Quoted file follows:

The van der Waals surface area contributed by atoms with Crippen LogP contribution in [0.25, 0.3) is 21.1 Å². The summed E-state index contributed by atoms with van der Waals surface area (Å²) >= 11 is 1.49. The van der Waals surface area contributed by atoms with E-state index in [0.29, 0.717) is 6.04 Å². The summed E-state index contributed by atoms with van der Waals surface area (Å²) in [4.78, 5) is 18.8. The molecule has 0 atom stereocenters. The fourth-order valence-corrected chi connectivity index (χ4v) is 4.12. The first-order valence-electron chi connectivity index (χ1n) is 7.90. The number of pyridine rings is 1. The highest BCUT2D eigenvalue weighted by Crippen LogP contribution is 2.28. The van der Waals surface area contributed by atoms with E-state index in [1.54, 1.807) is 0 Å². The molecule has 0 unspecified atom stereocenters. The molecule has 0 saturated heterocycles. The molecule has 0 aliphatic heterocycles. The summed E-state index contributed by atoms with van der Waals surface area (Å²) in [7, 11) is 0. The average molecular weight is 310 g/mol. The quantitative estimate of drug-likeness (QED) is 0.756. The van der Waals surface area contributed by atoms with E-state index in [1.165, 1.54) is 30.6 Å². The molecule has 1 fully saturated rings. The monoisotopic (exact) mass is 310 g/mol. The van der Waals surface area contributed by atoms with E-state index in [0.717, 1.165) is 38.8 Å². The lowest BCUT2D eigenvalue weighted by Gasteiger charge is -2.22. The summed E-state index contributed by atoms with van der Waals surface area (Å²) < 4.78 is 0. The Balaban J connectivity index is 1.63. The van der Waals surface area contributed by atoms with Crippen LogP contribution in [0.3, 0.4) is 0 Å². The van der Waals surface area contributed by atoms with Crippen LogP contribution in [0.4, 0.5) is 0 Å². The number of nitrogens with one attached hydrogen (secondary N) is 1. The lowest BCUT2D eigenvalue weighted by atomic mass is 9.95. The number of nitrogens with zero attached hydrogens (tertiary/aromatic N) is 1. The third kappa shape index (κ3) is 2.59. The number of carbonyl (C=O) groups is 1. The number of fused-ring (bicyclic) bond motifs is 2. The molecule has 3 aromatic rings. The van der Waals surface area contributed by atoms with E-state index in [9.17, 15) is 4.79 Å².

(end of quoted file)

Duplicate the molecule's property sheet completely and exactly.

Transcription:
The van der Waals surface area contributed by atoms with Crippen LogP contribution in [0.25, 0.3) is 21.1 Å². The summed E-state index contributed by atoms with van der Waals surface area (Å²) >= 11 is 1.49. The van der Waals surface area contributed by atoms with E-state index in [0.29, 0.717) is 6.04 Å². The summed E-state index contributed by atoms with van der Waals surface area (Å²) in [4.78, 5) is 18.8. The molecule has 0 atom stereocenters. The fourth-order valence-corrected chi connectivity index (χ4v) is 4.12. The first-order valence-electron chi connectivity index (χ1n) is 7.90. The number of pyridine rings is 1. The highest BCUT2D eigenvalue weighted by Crippen LogP contribution is 2.28. The van der Waals surface area contributed by atoms with E-state index in [1.54, 1.807) is 0 Å². The molecule has 0 unspecified atom stereocenters. The molecule has 0 saturated heterocycles. The molecule has 0 aliphatic heterocycles. The summed E-state index contributed by atoms with van der Waals surface area (Å²) in [7, 11) is 0. The average molecular weight is 310 g/mol. The quantitative estimate of drug-likeness (QED) is 0.756. The van der Waals surface area contributed by atoms with E-state index in [1.165, 1.54) is 30.6 Å². The molecule has 1 fully saturated rings. The monoisotopic (exact) mass is 310 g/mol. The van der Waals surface area contributed by atoms with E-state index in [0.717, 1.165) is 38.8 Å². The lowest BCUT2D eigenvalue weighted by Gasteiger charge is -2.22. The summed E-state index contributed by atoms with van der Waals surface area (Å²) < 4.78 is 0. The Balaban J connectivity index is 1.63. The van der Waals surface area contributed by atoms with Crippen LogP contribution in [0.3, 0.4) is 0 Å². The van der Waals surface area contributed by atoms with Crippen LogP contribution in [0.4, 0.5) is 0 Å². The number of nitrogens with one attached hydrogen (secondary N) is 1. The lowest BCUT2D eigenvalue weighted by atomic mass is 9.95. The number of nitrogens with zero attached hydrogens (tertiary/aromatic N) is 1. The third kappa shape index (κ3) is 2.59. The number of carbonyl (C=O) groups is 1. The number of fused-ring (bicyclic) bond motifs is 2. The molecule has 3 aromatic rings. The van der Waals surface area contributed by atoms with E-state index in [9.17, 15) is 4.79 Å².